Iron Man 3 (2013)

ironman3_3Starring Robert Downey Jr., Gwyneth Paltrow, Don Cheadle, Guy Pearce, Rebecca Hall, Jon Favreau, Ben Kingsley, James Badge Dale, Stephanie Szostak, Paul Bettany, William Sadler, Dale Dickey, Ty Simpkins, Miguel Ferrer

Directed by Shane Black

Expectations: Moderate. I do like these Marvel movies, but I’ve heard mixed things.

threehalfstar


It’s always good to see a movie for yourself to form your own opinion. If I had believed the majority of what I’d heard about Iron Man 3, I might have passed on it. Of course, I’m much too invested in Marvel’s cinematic universe experiment to quit now, but to illustrate a point let’s just say that I might have skipped it. In doing so, I would’ve skipped my favorite of the Iron Man films. Iron Man 3 is entertaining from start to finish, filled with humor and excitement and growth for the on-screen Tony Stark character that excites and satisfies completely. This is exactly what the Iron Man films needed after the fun, but ultimately forgettable Iron Man 2.

In the aftermath of the events of The Avengers, Tony Stark is shaken and unable to focus on anything but his work. He’s dealing with anxiety issues that he’s never had to contend with before and it frightens him. Meanwhile, a mysterious terrorist calling himself The Mandarin has arisen, giving Tony Stark a threat unlike anything he’s yet faced. For a summer blockbuster, it’s also strangely set at Christmas, but it isn’t just “colored lights in the window,” as this backdrop provides a depth that enhances the story’s resonance.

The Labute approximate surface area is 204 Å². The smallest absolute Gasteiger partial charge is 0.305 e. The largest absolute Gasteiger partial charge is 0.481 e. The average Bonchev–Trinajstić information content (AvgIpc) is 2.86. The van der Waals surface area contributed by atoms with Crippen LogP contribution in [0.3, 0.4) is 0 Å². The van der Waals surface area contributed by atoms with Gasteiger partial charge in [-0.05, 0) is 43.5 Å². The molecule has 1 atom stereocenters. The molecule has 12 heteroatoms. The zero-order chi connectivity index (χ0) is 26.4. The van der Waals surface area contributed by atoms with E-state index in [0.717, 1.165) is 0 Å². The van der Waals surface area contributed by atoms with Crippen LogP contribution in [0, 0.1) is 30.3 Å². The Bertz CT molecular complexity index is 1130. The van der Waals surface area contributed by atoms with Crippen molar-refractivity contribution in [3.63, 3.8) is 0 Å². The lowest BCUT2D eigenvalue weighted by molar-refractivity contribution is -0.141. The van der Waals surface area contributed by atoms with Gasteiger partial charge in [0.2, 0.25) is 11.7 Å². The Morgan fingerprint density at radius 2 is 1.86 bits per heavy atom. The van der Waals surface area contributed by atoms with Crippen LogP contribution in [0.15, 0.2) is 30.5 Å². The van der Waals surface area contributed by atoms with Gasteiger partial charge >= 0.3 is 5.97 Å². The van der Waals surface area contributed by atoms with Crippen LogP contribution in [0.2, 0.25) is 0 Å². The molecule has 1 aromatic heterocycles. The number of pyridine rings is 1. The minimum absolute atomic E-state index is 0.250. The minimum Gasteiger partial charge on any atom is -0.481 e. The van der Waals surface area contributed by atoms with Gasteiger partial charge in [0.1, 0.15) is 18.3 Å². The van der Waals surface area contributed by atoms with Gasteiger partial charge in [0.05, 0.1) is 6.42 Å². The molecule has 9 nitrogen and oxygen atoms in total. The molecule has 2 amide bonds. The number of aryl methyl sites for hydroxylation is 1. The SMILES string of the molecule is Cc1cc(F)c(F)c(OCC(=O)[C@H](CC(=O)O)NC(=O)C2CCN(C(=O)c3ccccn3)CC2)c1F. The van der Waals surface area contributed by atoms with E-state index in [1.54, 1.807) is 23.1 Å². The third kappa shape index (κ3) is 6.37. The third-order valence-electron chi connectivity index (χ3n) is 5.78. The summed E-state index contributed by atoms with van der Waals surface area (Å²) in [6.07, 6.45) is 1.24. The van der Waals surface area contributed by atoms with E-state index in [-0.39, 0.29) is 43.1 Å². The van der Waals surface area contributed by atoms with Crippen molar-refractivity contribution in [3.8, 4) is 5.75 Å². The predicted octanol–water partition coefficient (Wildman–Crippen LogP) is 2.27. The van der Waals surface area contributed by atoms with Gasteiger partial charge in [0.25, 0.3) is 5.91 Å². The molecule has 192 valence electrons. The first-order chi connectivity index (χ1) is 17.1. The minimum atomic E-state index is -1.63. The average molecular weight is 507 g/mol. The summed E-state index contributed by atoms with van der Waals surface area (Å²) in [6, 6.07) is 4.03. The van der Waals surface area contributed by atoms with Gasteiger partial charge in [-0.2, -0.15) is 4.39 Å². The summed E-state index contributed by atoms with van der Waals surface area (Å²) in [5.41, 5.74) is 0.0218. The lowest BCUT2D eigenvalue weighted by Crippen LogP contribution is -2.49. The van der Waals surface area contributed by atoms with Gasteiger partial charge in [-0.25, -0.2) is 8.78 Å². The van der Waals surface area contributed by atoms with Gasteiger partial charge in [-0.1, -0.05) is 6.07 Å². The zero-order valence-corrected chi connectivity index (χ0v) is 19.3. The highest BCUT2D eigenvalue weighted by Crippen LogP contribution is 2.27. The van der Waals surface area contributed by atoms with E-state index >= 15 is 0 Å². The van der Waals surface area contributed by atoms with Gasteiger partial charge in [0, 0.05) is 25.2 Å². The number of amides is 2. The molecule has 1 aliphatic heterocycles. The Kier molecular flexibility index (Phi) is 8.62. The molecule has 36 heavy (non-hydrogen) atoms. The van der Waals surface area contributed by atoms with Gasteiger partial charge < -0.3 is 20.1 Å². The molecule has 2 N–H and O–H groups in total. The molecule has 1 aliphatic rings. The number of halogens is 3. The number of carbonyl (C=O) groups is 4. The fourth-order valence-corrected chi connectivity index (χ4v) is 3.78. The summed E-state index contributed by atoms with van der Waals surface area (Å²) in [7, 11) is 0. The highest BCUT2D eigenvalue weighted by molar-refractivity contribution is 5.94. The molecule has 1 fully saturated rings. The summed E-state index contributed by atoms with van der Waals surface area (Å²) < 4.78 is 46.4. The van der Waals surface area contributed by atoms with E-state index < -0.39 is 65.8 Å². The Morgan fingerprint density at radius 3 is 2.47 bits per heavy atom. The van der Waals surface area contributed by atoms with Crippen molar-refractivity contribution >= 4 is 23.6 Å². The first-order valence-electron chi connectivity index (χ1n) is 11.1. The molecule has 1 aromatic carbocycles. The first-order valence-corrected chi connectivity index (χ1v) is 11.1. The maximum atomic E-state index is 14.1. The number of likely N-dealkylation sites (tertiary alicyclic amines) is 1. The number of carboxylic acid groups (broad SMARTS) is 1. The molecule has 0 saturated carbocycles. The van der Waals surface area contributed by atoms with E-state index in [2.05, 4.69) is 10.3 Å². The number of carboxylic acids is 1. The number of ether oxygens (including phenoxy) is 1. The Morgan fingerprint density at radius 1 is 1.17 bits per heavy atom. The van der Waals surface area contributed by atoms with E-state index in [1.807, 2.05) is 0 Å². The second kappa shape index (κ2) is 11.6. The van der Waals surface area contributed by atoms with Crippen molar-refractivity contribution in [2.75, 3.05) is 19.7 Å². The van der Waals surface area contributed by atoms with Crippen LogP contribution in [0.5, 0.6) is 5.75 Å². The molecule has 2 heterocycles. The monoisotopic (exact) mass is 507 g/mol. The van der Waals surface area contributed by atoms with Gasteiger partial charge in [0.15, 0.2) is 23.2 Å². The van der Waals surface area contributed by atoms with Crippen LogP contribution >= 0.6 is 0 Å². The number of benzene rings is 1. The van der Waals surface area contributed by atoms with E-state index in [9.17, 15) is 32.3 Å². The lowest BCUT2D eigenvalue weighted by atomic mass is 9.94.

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RoboCop (1987)

RoboCop (1987)

Starring Peter Weller, Nancy Allen, Ronny Cox, Kurtwood Smith, Miguel Ferrer, Dan O’Herlihy, Paul McCrane, Ray Wise, Jesse D. Goins, Calvin Jung, Robert DoQui, Felton Perry

Directed by Paul Verhoeven

Expectations: I love RoboCop.


From the moment in 1987 when I first heard the title RoboCop, I knew that I had to see this film. I never saw it in the theater, but I clearly remember renting it shortly after its VHS release. Re-watching it now, I’m a bit shocked that I was even allowed to watch such a violent movie at the time. Perhaps this one rental spawned my obsession over horror movies and physical gore FX. I hadn’t watched RoboCop in about four or five years, so obviously a re-watch was my destiny. This was all put on the fast track when conversing with a couple of co-workers, and we discovered that one of us had never seen RoboCop. We’re all roughly the same age, so there is an expectation that we’ve all seen the big cinematic touchstones of our times such as RoboCop. How do you get through the 80s as a male and not see RoboCop? We hounded him to watch the film, assuring him that it was actually a very good film and one hell of an action movie.